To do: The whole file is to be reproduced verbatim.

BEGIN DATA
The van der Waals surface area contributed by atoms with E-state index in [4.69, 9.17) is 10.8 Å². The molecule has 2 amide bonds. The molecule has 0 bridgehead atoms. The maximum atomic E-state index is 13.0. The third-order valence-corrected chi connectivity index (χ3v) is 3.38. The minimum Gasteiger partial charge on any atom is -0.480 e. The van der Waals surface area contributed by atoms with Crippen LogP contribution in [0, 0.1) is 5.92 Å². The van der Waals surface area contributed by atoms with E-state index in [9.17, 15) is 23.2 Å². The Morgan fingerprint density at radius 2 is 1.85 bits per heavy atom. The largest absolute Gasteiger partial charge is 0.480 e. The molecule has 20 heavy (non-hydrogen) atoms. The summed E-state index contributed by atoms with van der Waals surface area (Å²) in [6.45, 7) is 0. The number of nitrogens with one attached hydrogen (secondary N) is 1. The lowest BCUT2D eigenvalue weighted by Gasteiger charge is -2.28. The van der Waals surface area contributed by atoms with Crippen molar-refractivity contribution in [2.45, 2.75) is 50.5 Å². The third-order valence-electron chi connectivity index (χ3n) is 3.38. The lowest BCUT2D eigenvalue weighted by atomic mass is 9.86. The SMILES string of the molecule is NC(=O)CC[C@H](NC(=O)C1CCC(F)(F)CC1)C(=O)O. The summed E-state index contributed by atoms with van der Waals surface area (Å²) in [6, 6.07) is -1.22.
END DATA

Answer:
The van der Waals surface area contributed by atoms with E-state index in [4.69, 9.17) is 10.8 Å². The molecule has 2 amide bonds. The molecule has 0 bridgehead atoms. The maximum atomic E-state index is 13.0. The third-order valence-corrected chi connectivity index (χ3v) is 3.38. The minimum Gasteiger partial charge on any atom is -0.480 e. The van der Waals surface area contributed by atoms with Crippen LogP contribution in [0, 0.1) is 5.92 Å². The van der Waals surface area contributed by atoms with E-state index in [9.17, 15) is 23.2 Å². The Morgan fingerprint density at radius 2 is 1.85 bits per heavy atom. The largest absolute Gasteiger partial charge is 0.480 e. The molecule has 20 heavy (non-hydrogen) atoms. The summed E-state index contributed by atoms with van der Waals surface area (Å²) in [6.45, 7) is 0. The number of nitrogens with one attached hydrogen (secondary N) is 1. The lowest BCUT2D eigenvalue weighted by Gasteiger charge is -2.28. The van der Waals surface area contributed by atoms with Crippen molar-refractivity contribution in [2.45, 2.75) is 50.5 Å². The third-order valence-electron chi connectivity index (χ3n) is 3.38. The lowest BCUT2D eigenvalue weighted by atomic mass is 9.86. The SMILES string of the molecule is NC(=O)CC[C@H](NC(=O)C1CCC(F)(F)CC1)C(=O)O. The summed E-state index contributed by atoms with van der Waals surface area (Å²) in [6, 6.07) is -1.22.